SEABROOK – The Washington Redskins offense resembled late 1980s dominance in the first half against the Arizona Cardinals during the season opener on Sept. 9.
One could only do a double-take at the Washington sideline to see if former three-time super bowl-winning head coach Joe Gibbs had the clipboard in his hands calling plays reminiscent of his former ground and pound style of play with the use of power running, screens and play action passing.
Newly acquired quarterback Alex Smith led the charge with the help of a potent rushing attack comprised of Adrian Peterson and Chris Thompson who shredded Arizona’s defense for 261 yards of total offense and dominated time of possession (22:57) in the first half of play.
In doing so, Washington came away with a dominant 24-6 victory marking the first season-opening win of Redskins Head Coach Jay Gruden’s five-year tenure with the organization.
“We had some pretty good momentum going, good tempo and we handled the noise extremely well for our offense,” said Washington Redskins Head Coach Jay Gruden. “We stayed away from the bad penalties for the most part and we were able to be efficient.”
After a scoreless first quarter, Smith orchestrated three unanswered scoring drives going into halftime after he connected with Thompson on a 13-yard strike for a touchdown and then for good measure, Peterson punched in a one-yard touchdown on a third and one play with more than nine minutes remaining in the second quarter. It was Peterson’s 100th touchdown of his 11-year career.
“I’ve sat back and watched this offensive line for two years and dreamed about playing behind as aggressive and play with the technique that they do,” Peterson said. “Those guys did a great job of allowing me to slow my game down to take advantage of what they created for me.”
Redskins tight end Jordan Reed was on the end of a pinpoint 4-yard pass from Smith in the flat during the waning minutes of the second quarter as Reed dove toward the pylon and extended the ball past the chalk to take a double-digit lead into the locker room shortly after.
Peterson and Thompson bullied arguably one of stingiest defensive units in the league by combining for 198 yards of total offense and two touchdowns.
Peterson was only four yards shy of reaching the century mark on the ground but did cough up the ball on a 52-yard reception when he attempted to fight for extra yardage during garbage time.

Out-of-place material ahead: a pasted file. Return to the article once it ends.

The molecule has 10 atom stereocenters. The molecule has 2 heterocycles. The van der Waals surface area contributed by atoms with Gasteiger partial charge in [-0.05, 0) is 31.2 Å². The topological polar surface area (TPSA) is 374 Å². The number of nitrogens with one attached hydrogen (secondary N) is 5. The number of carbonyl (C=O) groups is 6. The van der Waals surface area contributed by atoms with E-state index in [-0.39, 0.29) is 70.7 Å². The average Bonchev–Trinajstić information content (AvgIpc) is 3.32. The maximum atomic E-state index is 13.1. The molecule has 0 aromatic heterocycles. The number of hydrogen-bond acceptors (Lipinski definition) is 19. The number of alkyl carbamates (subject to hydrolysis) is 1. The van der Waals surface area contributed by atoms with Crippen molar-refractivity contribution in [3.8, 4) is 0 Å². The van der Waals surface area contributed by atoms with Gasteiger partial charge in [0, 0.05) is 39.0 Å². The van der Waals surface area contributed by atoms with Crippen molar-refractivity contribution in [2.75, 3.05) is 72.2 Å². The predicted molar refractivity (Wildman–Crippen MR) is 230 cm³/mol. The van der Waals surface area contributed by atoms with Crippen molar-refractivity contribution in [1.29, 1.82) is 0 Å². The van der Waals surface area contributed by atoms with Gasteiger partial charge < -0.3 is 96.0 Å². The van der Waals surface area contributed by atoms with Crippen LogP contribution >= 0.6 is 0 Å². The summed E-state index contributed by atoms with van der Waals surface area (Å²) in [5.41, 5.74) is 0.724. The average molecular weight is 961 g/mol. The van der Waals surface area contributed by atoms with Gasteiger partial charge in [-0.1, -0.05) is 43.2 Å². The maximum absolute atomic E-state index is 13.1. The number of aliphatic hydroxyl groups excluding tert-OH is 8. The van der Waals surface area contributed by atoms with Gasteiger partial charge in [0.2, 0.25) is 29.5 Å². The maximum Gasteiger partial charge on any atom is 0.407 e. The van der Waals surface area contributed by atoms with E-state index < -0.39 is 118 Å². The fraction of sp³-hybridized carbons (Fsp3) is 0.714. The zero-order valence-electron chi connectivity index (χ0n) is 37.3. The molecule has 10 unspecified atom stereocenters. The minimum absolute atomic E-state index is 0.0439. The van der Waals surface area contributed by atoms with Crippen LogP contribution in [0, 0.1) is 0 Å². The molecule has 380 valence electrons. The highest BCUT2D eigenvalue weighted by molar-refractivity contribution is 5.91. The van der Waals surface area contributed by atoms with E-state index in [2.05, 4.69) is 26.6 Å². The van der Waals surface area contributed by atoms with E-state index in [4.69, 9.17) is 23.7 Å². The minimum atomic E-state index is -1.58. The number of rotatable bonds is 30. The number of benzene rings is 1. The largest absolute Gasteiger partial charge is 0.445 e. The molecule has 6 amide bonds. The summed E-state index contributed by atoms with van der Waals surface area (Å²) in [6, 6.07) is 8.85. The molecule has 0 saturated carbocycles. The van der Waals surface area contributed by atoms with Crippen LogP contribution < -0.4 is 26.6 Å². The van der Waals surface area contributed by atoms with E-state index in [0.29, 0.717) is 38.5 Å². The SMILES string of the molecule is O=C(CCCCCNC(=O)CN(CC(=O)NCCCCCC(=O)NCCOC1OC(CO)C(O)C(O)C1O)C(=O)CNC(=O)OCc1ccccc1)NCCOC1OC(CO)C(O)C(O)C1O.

Nevertheless, Smith had an efficient outing to go along with the dominant running game by throwing for 255 yards and two touchdowns as kicker Dustin Hopkins completed the scoring for the Burgundy and Gold on a 31-yard field goal with just 3:11 remaining in the contest after a scoreless third frame.
Arizona Cardinals quarterback Sam Bradford was held in check for the duration of the match. He only accounted for 153 yards and threw a first-half interception to Quinton Dunbar.
Cardinals standout running back David Johnson did find the end zone on a 2-yard run (two-point conversion failed) late in the fourth quarter, but he only managed to gain 37 yards and the Redskins defensive unit held Arizona to just 68 yards on the ground.
“All of the linebackers honed in on him (Johnson) and we weren’t going to let him beat us like he did a couple of years ago singlehandedly,” said Washington Redskins linebacker Mason Foster. “The biggest thing was to keep him bottled up and not to give him the homerun play and I felt like we did a good job.”
Washington linebacker Zach Brown, defensive back Montae Nicholson and safety D.J. Swearinger all had five tackles apiece and third-year defensive tackle Matthew Ioannidis wrapped the game up with a bow on top after he secured a fumble as Smith clocked the ball for the 18-point victory.
Washington will host the winless Indianapolis Colts (0-1) on Sunday.
“Execution is the king,” Gruden said about his team’s performance. “They played great, it wasn’t about the plays, it was the players and they performed well. Alex (Smith) led the show when the linemen gave him time and running lanes for the backs and the guys did the rest of the work. I think anytime you win on the road you have to say that everyone played pretty darn well.”